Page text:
“Your Dog Ate WHAT?!: Common Household Toxins and Items to Avoid”

How many times have you found yourself taking inedible items out of your new puppy or kitten’s mouth? When I first adopted my dog, Timber, that answer was COUNTLESS. If any scrap of food or piece of paper happened to make it to the floor during a meal, Timber was there to vacuum it right up. Puppies and kittens love to eat things they aren’t supposed to, however, certain foods, even in small amounts, can be harmful and if pets are noted to have consumed them, require veterinary attention.

Please contact your veterinarian if your pet has eaten any of the following items:

Human Food

  • Chocolate
  • Coffee or any caffeinated products
  • Raisins or Grapes
  • Alcohol
  • Avocados
  • Garlic
  • Onions
  • Mushrooms
  • Sugar free products containing xylitol, such as gum
  • Macadamia Nuts, Walnuts, Pistachios, Pecans
  • Bones, Skin, or Fat drippings
  • Corn Cobs

Miscellaneous

  • Lilies or other plants
  • Batteries
  • Rodenticide, Bait Traps, Insecticides
  • Fertilizers
  • Drugs (over the counter, prescription, recreational, etc.)
  • Drain or Pool cleaners
  • Lead (paint chips or dust)
  • Zinc (pennies made after 1982)
  • Foreign Items (Clothing, String, etc)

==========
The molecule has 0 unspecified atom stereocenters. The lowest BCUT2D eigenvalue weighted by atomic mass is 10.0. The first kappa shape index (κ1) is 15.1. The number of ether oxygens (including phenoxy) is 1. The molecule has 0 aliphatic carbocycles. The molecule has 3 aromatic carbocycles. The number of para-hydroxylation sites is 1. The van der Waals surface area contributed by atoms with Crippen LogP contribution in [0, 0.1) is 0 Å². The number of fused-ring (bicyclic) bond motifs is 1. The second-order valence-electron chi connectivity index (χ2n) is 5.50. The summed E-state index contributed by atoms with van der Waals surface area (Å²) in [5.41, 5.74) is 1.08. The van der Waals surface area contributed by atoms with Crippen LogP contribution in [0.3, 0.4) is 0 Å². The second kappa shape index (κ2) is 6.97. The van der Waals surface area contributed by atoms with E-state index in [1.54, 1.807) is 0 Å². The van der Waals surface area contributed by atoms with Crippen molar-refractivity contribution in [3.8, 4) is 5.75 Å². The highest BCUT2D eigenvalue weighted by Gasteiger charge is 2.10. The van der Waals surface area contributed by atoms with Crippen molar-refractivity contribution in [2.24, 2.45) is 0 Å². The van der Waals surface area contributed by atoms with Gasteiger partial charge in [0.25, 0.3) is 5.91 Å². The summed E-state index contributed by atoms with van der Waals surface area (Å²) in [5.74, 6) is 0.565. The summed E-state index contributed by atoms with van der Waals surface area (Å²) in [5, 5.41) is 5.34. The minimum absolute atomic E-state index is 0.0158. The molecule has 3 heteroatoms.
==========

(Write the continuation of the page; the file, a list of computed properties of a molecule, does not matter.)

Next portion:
Many of the above items contain ingredients that animals cannot metabolize and can cause liver or kidney failure. Others have the potential to get stuck along their gastrointestinal tract and cause a blockage or rupture, often requiring emergency surgery. If your pet is a non-discriminate eater, keeping them contained to a small room or crate can help avoid incidents and keep them safe when you are not around to supervise their activity.

Do not attempt to make your pet vomit at home before contacting your primary veterinarian or emergency clinic because, depending on what they ingested, this may cause more harm than good.

If ingestion occurs after hours, Norwalk Animal Hospital now offers a FREE “Guardian Vets” phone service that will put you in contact with a veterinary professional that will help you determine whether your pet should be seen immediately by an emergency clinic or if they can wait for an appointment.

Please talk to your primary veterinarian or call Norwalk Animal Hospital today if you have any questions about household toxins or if you think your pet has been in contact with them.